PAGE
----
Unverified images from the North Korean government are said to show the Hwasong-15 intercontinental ballistic missile. Photo: "KCNA," the Korean Central News Agency via AP

The real danger with North Korea, according to CFR President Richard Haass, author of "A World in Disarray" (out in paperback Jan. 2) is that "if there were to be some kind of an incident — say, North Korea puts radar on an American B-1 bomber, and ships collide or get too close to one another at sea," he said talking to Joe Scarborough and Mika Brzezinski on "Morning Joe."

Why it matters: "Does anyone seriously think that these two governments, given the level of vitriol, are in a position to manage a crisis — say, in the way that Kennedy and Khrushchev managed to do at the Cuban missile crisis?"

  • "So, it's not necessarily the bolt from the blue that either side introduces — long-range missiles. What worries me is more that something would escalate out of an incident, that simply we don't have the diplomatic capacity and the relationship to control. It's one of the many reasons we should be talking with North Korea."
  • "[P]eople say: Well, you can't just start a war with North Korea, because there's South Korea to worry about, there's Japan, there's Congress."
  • "But if something grows out of an incident, then it allows you to bypass the question of who started [it], because you're reacting to a situation. It becomes tactical. It becomes self-defense."
  • "And, as a result, that's the scenario that concerns me most. Again, not the out-of-the-blue cold attack, but something that grows out of things which allows us to bypass the normal checks we'd have to make on our ability to use military force."

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Updated 1 hour ago - Politics & Policy

Coronavirus dashboard

Illustration: Annelise Capossela/Axios

  1. Global: Total confirmed cases as of 8 p.m. ET: 20,188,678 — Total deaths: 738,668 — Total recoveries: 12,452,126Map.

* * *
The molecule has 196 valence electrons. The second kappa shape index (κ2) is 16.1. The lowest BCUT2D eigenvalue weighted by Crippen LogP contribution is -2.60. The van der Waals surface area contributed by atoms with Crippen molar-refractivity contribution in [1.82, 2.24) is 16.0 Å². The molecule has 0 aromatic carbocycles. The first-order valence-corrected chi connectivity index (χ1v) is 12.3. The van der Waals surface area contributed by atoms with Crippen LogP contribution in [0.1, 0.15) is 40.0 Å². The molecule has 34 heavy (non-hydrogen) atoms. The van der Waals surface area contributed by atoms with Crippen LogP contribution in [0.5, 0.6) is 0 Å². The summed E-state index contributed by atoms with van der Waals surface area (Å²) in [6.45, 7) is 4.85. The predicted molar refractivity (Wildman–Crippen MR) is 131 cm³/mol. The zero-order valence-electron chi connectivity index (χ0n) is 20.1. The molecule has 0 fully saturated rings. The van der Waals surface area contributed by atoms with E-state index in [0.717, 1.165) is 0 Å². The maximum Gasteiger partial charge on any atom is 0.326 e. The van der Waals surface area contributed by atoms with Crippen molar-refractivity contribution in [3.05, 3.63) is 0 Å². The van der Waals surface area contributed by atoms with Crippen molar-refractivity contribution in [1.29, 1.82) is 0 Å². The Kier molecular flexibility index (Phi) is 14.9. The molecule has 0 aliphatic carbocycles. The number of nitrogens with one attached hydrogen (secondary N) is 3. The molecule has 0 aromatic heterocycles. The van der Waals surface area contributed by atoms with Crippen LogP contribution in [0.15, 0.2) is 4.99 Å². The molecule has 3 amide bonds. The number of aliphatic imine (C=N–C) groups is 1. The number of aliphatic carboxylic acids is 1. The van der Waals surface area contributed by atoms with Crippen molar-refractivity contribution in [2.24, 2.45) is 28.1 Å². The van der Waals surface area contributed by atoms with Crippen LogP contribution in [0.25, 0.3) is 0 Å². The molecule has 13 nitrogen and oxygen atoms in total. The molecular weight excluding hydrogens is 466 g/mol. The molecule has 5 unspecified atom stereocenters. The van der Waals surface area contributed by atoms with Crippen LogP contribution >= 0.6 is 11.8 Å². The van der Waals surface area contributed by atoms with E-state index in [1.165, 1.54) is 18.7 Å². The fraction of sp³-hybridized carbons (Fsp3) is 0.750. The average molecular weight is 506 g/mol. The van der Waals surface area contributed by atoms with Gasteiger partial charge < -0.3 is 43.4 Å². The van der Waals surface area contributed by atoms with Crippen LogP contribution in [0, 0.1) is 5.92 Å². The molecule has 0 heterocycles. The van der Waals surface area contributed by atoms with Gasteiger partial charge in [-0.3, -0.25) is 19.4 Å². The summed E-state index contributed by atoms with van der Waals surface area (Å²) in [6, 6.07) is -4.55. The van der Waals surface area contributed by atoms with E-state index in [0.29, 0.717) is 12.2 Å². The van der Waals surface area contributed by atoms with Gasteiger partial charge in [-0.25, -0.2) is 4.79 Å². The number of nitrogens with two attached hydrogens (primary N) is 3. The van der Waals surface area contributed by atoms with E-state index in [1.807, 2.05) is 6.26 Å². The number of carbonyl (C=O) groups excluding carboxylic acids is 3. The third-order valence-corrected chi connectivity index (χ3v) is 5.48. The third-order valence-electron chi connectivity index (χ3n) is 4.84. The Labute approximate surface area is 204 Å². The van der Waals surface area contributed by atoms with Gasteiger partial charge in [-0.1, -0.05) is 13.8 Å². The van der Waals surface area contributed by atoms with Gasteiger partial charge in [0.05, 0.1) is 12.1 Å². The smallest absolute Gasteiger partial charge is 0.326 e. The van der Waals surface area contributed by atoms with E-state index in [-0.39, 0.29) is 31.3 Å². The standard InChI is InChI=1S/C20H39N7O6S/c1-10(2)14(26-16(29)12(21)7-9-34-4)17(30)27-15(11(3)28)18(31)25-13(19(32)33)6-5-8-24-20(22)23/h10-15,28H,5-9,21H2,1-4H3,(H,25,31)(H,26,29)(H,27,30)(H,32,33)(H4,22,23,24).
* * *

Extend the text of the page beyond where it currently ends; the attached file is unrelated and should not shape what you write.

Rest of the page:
2. U.S.: Total confirmed cases as of 8 p.m. ET: 5,138,850 — Total deaths: 164,480 — Total recoveries: 1,714,960 — Total tests: 63,252,257Map.
  3. States: Georgia reports 137 coronavirus deaths, setting new daily record Florida reports another daily record for deaths.
  4. Health care: Trump administration buys 100 million doses of Moderna's coronavirus vaccine.
  5. Business: Moderna reveals it may not hold patent rights for vaccine.
  6. Sports: Big Ten scraps fall football season.

Voters cast ballots in Minnesota, Georgia, Connecticut, Wisconsin and Vermont

Photo: Spencer Platt/Getty Images

Primary elections are being held on Tuesday in Minnesota, Georgia, Connecticut, Vermont and Wisconsin.

The big picture: Georgia and Wisconsin both struggled to hold primaries during the coronavirus pandemic, but are doing so again — testing their voting systems ahead of the general election. Rep. Ilhan Omar (D-Minn.) is facing a strong challenger as she fights for her political career. In Georgia, a Republican primary runoff pits a QAnon supporter against a hardline conservative.

3 hours ago - Health

Trump administration buys 100 million doses of Moderna's vaccine

A volunteer in Moderna's vaccine clinical trial receives a shot. Photo: Paul Hennessy/NurPhoto via Getty Images

The U.S. government has agreed to buy 100 million doses of Moderna's experimental coronavirus vaccine for $1.5 billion, or $15 per dose.

Why it matters: The Trump administration, through Operation Warp Speed, has now bought initial batches of vaccines from Moderna, GlaxoSmithKline and Sanofi, Pfizer, Novavax, Johnson & Johnson and AstraZeneca before knowing whether they are safe and effective. The federal government also appears to own some of the patent rights associated with Moderna's vaccine.